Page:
GO FAIR Virus Outbreak Data Network (VODAN) as one of the COVID-19 related activities of the Data Together organisations
The COVID-19 pandemic presents a major test for our science system and our research and data infrastructures. The Data Together organisations –comprising CODATA, GO FAIR, RDA and WDS– jointly contend that it is essential to ensure that data and science platforms/infrastructures are based on the FAIR Principles to meet both the immediate needs and the long-term objectives of global science. This will maximise the ability to combine, visualise, and use data from many sources; facilitate fine-grained data access and protection; and allow for decentralised and machine assisted analysis.
Three COVID-19 activities are highlighted in the Data Together statement:
– GO FAIR VODAN Implementation Network
– RDA COVID-19 Working Group
– CODATA global programme ‘Making Data Work for Cross-Domain Grand Challenges’
The following boundary considerations for an open science and FAIR data platform focused on COVID-19 were outlined:
- Much COVID-19 related data has political or institutional sensitivities, some have personal components. Access to sensitive and personal data must be restricted in various ways, and the institutions that control such datasets cannot release them openly without additional processing or access controls. Such data can generally only be accessed partially and in controlled circumstances, and for this to be achieved, the data must be FAIR. We need, therefore, to make a rigorous effort in favour of FAIR, while continuing to emphasise the policy: As open as possible, as closed as necessary.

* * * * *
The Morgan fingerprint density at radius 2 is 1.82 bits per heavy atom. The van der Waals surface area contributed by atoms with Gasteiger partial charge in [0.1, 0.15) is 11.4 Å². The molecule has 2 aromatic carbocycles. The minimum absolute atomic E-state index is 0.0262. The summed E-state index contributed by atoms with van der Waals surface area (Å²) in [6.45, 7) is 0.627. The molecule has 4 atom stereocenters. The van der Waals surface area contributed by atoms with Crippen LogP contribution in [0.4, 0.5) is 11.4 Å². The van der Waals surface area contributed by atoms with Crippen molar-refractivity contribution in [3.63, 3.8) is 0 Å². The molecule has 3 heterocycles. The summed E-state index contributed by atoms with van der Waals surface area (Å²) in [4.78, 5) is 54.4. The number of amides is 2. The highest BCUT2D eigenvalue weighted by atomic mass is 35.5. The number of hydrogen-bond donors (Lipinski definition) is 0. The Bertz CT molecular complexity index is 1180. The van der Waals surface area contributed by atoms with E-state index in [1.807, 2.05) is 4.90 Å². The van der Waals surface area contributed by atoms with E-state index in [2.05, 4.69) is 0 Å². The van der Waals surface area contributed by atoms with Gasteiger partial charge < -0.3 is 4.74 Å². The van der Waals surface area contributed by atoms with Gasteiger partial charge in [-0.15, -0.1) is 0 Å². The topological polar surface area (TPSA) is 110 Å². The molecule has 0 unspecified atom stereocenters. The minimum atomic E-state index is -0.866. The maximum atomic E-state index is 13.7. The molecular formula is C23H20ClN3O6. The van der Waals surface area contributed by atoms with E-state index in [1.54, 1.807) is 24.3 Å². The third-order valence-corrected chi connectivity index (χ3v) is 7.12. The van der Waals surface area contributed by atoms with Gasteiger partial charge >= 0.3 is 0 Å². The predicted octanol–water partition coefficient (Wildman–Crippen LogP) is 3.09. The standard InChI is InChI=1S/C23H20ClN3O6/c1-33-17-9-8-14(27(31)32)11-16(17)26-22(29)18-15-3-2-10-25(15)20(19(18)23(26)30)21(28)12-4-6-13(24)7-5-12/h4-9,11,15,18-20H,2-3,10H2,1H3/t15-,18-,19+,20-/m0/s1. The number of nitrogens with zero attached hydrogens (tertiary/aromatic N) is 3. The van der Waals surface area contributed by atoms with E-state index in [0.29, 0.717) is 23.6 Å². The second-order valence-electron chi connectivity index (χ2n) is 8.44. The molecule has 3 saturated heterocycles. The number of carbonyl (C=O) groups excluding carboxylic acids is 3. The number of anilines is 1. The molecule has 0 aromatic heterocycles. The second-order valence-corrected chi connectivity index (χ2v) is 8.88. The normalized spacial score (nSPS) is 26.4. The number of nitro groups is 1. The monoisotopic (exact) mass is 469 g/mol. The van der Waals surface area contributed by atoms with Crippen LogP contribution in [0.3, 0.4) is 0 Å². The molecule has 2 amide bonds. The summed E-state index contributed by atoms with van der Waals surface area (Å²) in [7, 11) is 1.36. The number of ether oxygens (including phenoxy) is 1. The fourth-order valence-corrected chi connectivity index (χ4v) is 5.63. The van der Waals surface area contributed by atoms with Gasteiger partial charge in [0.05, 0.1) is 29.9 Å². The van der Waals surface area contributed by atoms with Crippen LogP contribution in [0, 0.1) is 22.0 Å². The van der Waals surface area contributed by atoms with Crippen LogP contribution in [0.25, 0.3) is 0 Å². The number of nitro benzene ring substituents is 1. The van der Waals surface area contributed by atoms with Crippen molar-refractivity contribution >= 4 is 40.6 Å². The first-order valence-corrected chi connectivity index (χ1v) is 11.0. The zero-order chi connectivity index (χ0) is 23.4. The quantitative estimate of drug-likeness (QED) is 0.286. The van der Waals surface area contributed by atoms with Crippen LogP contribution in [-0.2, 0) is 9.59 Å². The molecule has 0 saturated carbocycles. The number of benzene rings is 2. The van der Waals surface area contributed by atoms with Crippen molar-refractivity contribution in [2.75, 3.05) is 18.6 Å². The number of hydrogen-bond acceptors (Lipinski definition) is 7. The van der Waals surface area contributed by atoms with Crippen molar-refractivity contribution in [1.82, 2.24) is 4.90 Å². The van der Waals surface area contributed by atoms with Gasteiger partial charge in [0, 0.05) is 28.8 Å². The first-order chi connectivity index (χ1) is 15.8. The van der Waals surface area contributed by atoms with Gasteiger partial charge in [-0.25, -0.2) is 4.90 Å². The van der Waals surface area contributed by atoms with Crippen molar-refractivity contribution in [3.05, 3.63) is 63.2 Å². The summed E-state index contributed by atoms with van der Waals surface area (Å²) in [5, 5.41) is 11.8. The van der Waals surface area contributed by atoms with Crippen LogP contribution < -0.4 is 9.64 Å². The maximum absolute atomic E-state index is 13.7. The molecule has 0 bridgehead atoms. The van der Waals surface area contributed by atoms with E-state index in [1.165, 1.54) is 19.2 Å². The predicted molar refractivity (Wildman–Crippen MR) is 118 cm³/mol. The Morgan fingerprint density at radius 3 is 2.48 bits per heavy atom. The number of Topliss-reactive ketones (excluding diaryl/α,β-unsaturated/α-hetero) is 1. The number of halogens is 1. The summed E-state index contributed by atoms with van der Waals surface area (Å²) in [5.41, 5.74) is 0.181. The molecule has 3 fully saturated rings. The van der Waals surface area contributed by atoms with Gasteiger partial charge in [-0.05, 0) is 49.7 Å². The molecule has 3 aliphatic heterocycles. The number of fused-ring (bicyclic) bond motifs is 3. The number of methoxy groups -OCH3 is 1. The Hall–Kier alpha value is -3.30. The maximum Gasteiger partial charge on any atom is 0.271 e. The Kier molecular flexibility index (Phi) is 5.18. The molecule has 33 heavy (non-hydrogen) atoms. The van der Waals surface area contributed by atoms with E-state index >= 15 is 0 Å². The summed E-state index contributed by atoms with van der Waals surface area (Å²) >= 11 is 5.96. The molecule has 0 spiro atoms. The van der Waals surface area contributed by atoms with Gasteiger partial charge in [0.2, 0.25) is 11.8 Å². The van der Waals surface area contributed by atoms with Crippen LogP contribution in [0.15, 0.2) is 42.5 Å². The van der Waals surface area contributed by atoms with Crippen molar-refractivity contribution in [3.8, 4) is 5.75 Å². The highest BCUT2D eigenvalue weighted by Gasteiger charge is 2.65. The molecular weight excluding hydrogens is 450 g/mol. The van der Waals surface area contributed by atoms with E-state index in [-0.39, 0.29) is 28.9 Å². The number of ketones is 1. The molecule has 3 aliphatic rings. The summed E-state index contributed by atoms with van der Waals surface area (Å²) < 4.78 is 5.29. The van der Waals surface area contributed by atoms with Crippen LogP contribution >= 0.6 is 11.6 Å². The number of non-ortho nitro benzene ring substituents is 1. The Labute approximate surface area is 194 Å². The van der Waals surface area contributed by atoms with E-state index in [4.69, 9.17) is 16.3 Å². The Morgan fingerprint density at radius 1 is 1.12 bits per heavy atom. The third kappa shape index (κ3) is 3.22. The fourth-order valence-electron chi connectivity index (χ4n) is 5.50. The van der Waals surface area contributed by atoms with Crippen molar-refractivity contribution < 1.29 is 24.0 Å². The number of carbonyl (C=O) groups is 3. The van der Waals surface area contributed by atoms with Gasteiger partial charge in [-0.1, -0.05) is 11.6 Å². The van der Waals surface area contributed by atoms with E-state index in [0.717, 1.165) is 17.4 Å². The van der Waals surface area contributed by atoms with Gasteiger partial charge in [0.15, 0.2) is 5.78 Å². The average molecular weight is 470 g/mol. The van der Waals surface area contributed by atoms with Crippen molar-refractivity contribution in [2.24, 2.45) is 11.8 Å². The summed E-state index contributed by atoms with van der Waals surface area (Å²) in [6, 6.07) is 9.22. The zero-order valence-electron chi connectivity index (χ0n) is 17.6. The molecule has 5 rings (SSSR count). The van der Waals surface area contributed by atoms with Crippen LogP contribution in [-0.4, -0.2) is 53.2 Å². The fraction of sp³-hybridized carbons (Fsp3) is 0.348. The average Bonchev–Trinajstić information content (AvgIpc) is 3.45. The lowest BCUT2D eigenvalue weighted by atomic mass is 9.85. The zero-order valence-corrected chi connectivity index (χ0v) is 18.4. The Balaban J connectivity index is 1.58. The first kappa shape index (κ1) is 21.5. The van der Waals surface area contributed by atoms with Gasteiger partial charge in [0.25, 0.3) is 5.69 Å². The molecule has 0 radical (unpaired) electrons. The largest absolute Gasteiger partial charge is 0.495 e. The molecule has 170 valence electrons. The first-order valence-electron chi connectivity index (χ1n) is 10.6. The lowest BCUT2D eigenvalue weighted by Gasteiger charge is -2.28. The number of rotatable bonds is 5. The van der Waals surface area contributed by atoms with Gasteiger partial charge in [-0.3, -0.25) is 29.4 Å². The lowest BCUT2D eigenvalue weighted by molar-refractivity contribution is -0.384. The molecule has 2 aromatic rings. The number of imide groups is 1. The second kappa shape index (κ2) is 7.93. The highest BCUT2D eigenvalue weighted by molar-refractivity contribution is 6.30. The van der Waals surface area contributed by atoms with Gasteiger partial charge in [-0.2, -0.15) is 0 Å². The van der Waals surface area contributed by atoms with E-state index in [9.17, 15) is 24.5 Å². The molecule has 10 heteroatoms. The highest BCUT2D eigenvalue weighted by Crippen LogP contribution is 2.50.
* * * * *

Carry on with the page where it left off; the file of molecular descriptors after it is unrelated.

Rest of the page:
- In such circumstances (and many others) a centralised, data warehousing approach is not possible and not fit for purpose. As the data are distributed, rich machine-actionable FAIR metadata is necessary to enable controlled, computational access for analysis or visualisation.
- Very large quantities of data are being generated in relation to the pandemic. There are also significant challenges in ensuring data quality and, as well as risks of false and misleading information being disseminated as ‘fact’. This poses challenges for science and society: there should be a mechanism to mitigate such dangers.
- Consequently, we need to facilitate and further enhance methods for ‘distributed deep learning’, and make sure the algorithms and services on which such approaches are based can work effectively with FAIR metadata and, where possible, with FAIR data.
- The current circumstances necessitate urgent development, in the interfaces of many services and components, of a ‘community annotation system’ that enables objective assessment of new claims and information. Decision makers, funders and advisory groups can then rely on a vast community of trusted experts to review new and existing claims relevant for COVID-19 interventions.
- It is essential to avoid that any particular, public or private, organisation should be able to monopolise the applications or the FAIR ecosystem. Therefore, a quality control and a minimal certification scheme for all components must be in place as part of the effort.